The previous day, it was reported that state-owned giant Gazprom, the system’s operator in Russia and Belarus, had booked no capacity for gas transit on Tuesday.
The choice not to export natural gas comes as demand for energy in both Russia and the rest of Europe reaches its winter peak.
Day time temperatures in Moscow this week are forecast to be below -20 degrees Celsius, which is - 4 in Fahrenheit.
Kremlin spokesman Dmitry Peskov explained:
- This is an absolutely commercial situation
- For the specific reasons, you should ask Gazprom
The pipeline was completed in September and now connects Russia to Germany without passing through any third country.
This means that, once it starts operation, gas transit will become less reliant on 3rd parties, thereby lowering the commodity’s price.
However, due to issues with bureaucracy, it is yet to be certified.
Some Western officials have accused Moscow of purposefully reducing gas supplies, allegedly to force the EU to approve the pipeline.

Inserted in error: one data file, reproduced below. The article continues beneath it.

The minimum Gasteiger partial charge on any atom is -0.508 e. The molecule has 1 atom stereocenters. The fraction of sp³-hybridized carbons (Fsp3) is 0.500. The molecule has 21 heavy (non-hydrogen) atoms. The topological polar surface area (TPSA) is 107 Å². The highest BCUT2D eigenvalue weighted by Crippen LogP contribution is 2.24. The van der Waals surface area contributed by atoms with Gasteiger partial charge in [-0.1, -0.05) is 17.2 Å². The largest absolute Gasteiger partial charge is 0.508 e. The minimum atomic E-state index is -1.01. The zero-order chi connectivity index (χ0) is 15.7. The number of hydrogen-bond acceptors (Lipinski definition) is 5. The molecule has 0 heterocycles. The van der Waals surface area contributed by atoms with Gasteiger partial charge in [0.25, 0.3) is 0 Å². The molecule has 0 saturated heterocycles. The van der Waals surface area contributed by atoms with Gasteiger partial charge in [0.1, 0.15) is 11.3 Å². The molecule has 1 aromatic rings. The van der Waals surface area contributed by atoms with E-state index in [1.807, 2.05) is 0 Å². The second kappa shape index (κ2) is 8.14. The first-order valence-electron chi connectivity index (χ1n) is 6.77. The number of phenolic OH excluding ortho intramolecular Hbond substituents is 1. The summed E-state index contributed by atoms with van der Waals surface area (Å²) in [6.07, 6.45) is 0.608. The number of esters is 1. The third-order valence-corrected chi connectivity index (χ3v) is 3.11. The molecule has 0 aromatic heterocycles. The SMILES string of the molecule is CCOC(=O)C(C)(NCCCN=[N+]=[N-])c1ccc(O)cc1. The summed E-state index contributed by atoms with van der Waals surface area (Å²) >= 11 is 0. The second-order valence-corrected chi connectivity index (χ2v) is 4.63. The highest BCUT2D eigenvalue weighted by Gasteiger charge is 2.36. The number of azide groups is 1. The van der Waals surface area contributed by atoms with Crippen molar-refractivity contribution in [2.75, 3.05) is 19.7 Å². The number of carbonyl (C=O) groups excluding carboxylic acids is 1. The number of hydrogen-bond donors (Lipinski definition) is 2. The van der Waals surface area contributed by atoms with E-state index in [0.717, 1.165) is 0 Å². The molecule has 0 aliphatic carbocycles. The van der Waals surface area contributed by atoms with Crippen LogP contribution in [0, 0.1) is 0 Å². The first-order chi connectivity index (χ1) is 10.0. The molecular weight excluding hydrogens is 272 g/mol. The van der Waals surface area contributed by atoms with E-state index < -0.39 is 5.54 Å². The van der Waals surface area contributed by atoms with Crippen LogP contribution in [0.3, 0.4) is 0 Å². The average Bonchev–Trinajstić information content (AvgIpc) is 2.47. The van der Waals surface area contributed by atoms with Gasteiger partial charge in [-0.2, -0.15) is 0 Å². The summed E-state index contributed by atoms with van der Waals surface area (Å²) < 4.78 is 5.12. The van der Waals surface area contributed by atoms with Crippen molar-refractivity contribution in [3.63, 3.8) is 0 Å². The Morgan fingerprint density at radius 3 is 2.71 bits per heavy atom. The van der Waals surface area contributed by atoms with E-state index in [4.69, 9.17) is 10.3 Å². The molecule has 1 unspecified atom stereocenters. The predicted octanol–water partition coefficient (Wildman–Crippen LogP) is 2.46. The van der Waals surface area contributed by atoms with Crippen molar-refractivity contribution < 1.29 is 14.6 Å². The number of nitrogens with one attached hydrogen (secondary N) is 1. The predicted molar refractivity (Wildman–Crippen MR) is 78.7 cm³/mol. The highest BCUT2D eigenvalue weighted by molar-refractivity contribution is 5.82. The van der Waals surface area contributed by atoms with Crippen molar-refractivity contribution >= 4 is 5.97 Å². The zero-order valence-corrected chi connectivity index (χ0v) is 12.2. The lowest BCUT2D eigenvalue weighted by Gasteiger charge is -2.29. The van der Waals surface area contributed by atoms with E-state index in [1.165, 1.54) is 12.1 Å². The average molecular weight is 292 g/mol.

- There is no connection here
Last year, around 1/5 of all natural gas sent to Western Europe went via Belarus.
Energy supplies through the system vary based on consumption, including within Russia, which Gazprom prioritizes over sending fuel abroad.
On Monday, Kiev also accused Russia of sending the minimal amount of gas through Ukraine, suggesting that Moscow is trying to blackmail Europe into certifying Nord Stream 2.
Writing on Facebook, the head of Ukraine’s state-owned Gas Transport System said that Russia had broken promises to increase supply to the EU while noting that the contract had been fulfilled.